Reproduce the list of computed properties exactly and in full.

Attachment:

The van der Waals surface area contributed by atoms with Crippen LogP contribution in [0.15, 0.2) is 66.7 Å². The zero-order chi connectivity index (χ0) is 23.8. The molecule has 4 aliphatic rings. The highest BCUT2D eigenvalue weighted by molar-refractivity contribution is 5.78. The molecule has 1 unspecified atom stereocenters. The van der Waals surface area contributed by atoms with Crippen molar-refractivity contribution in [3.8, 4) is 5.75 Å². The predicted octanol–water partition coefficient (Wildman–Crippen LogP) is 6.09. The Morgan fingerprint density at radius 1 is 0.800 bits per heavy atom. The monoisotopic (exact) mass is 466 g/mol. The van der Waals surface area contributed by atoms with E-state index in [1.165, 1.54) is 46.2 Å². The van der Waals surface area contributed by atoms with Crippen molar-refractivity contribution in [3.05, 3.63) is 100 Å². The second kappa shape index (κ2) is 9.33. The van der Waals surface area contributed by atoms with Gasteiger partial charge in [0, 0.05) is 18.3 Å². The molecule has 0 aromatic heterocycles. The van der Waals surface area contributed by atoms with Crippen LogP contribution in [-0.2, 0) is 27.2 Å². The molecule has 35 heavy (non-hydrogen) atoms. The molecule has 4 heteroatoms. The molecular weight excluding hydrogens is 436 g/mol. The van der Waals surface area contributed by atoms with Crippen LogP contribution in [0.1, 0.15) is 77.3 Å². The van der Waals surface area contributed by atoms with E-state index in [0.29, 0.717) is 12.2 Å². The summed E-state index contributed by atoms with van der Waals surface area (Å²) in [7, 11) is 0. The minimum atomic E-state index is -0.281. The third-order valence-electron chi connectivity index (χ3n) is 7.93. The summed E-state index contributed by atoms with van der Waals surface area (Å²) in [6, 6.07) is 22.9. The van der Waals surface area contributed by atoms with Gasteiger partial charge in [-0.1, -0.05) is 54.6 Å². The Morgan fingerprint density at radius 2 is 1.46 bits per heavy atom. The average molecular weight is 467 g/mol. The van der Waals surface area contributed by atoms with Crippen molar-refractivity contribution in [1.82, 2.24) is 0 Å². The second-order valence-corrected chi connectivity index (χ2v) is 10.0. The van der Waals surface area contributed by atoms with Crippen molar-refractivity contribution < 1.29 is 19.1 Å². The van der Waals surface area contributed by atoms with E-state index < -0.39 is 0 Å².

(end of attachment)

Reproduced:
The van der Waals surface area contributed by atoms with Crippen LogP contribution in [0.15, 0.2) is 66.7 Å². The zero-order chi connectivity index (χ0) is 23.8. The molecule has 4 aliphatic rings. The highest BCUT2D eigenvalue weighted by molar-refractivity contribution is 5.78. The molecule has 1 unspecified atom stereocenters. The van der Waals surface area contributed by atoms with Crippen molar-refractivity contribution in [3.8, 4) is 5.75 Å². The predicted octanol–water partition coefficient (Wildman–Crippen LogP) is 6.09. The Morgan fingerprint density at radius 1 is 0.800 bits per heavy atom. The monoisotopic (exact) mass is 466 g/mol. The van der Waals surface area contributed by atoms with E-state index in [1.165, 1.54) is 46.2 Å². The van der Waals surface area contributed by atoms with Crippen molar-refractivity contribution in [3.05, 3.63) is 100 Å². The second kappa shape index (κ2) is 9.33. The van der Waals surface area contributed by atoms with Gasteiger partial charge in [0, 0.05) is 18.3 Å². The molecule has 0 aromatic heterocycles. The van der Waals surface area contributed by atoms with Crippen LogP contribution in [-0.2, 0) is 27.2 Å². The molecule has 35 heavy (non-hydrogen) atoms. The molecule has 4 heteroatoms. The molecular weight excluding hydrogens is 436 g/mol. The van der Waals surface area contributed by atoms with Crippen LogP contribution in [0.1, 0.15) is 77.3 Å². The van der Waals surface area contributed by atoms with E-state index in [0.29, 0.717) is 12.2 Å². The summed E-state index contributed by atoms with van der Waals surface area (Å²) in [7, 11) is 0. The minimum atomic E-state index is -0.281. The third-order valence-electron chi connectivity index (χ3n) is 7.93. The summed E-state index contributed by atoms with van der Waals surface area (Å²) in [6, 6.07) is 22.9. The van der Waals surface area contributed by atoms with Gasteiger partial charge in [-0.1, -0.05) is 54.6 Å². The Morgan fingerprint density at radius 2 is 1.46 bits per heavy atom. The average molecular weight is 467 g/mol. The van der Waals surface area contributed by atoms with Crippen molar-refractivity contribution in [1.82, 2.24) is 0 Å². The second-order valence-corrected chi connectivity index (χ2v) is 10.0. The van der Waals surface area contributed by atoms with Crippen molar-refractivity contribution < 1.29 is 19.1 Å². The van der Waals surface area contributed by atoms with E-state index < -0.39 is 0 Å².